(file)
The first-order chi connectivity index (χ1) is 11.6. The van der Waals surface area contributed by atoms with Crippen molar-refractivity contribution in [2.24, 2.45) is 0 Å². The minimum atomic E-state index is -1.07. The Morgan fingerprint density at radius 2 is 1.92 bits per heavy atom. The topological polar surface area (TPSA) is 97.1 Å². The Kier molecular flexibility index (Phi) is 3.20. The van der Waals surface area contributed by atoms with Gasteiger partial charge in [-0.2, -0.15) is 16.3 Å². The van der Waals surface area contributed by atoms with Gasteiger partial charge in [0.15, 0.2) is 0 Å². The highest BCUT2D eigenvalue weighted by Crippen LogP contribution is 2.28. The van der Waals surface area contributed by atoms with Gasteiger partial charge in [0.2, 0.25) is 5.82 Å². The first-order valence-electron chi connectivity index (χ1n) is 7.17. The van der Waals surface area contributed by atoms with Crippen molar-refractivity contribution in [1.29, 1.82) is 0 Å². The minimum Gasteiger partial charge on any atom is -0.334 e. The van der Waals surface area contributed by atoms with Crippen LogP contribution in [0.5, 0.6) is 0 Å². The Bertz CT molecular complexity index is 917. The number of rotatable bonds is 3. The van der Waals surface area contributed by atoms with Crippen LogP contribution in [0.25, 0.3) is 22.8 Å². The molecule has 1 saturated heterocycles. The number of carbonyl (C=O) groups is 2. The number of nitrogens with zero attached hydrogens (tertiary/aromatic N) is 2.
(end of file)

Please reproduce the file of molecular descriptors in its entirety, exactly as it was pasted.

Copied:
The first-order chi connectivity index (χ1) is 11.6. The van der Waals surface area contributed by atoms with Crippen molar-refractivity contribution in [2.24, 2.45) is 0 Å². The minimum atomic E-state index is -1.07. The Morgan fingerprint density at radius 2 is 1.92 bits per heavy atom. The topological polar surface area (TPSA) is 97.1 Å². The Kier molecular flexibility index (Phi) is 3.20. The van der Waals surface area contributed by atoms with Gasteiger partial charge in [-0.2, -0.15) is 16.3 Å². The van der Waals surface area contributed by atoms with Gasteiger partial charge in [0.15, 0.2) is 0 Å². The highest BCUT2D eigenvalue weighted by Crippen LogP contribution is 2.28. The van der Waals surface area contributed by atoms with Gasteiger partial charge in [0.2, 0.25) is 5.82 Å². The first-order valence-electron chi connectivity index (χ1n) is 7.17. The van der Waals surface area contributed by atoms with Crippen molar-refractivity contribution in [1.29, 1.82) is 0 Å². The minimum Gasteiger partial charge on any atom is -0.334 e. The van der Waals surface area contributed by atoms with Crippen LogP contribution in [0.5, 0.6) is 0 Å². The Bertz CT molecular complexity index is 917. The number of rotatable bonds is 3. The van der Waals surface area contributed by atoms with Crippen LogP contribution in [0.25, 0.3) is 22.8 Å². The molecule has 1 saturated heterocycles. The number of carbonyl (C=O) groups is 2. The number of nitrogens with zero attached hydrogens (tertiary/aromatic N) is 2.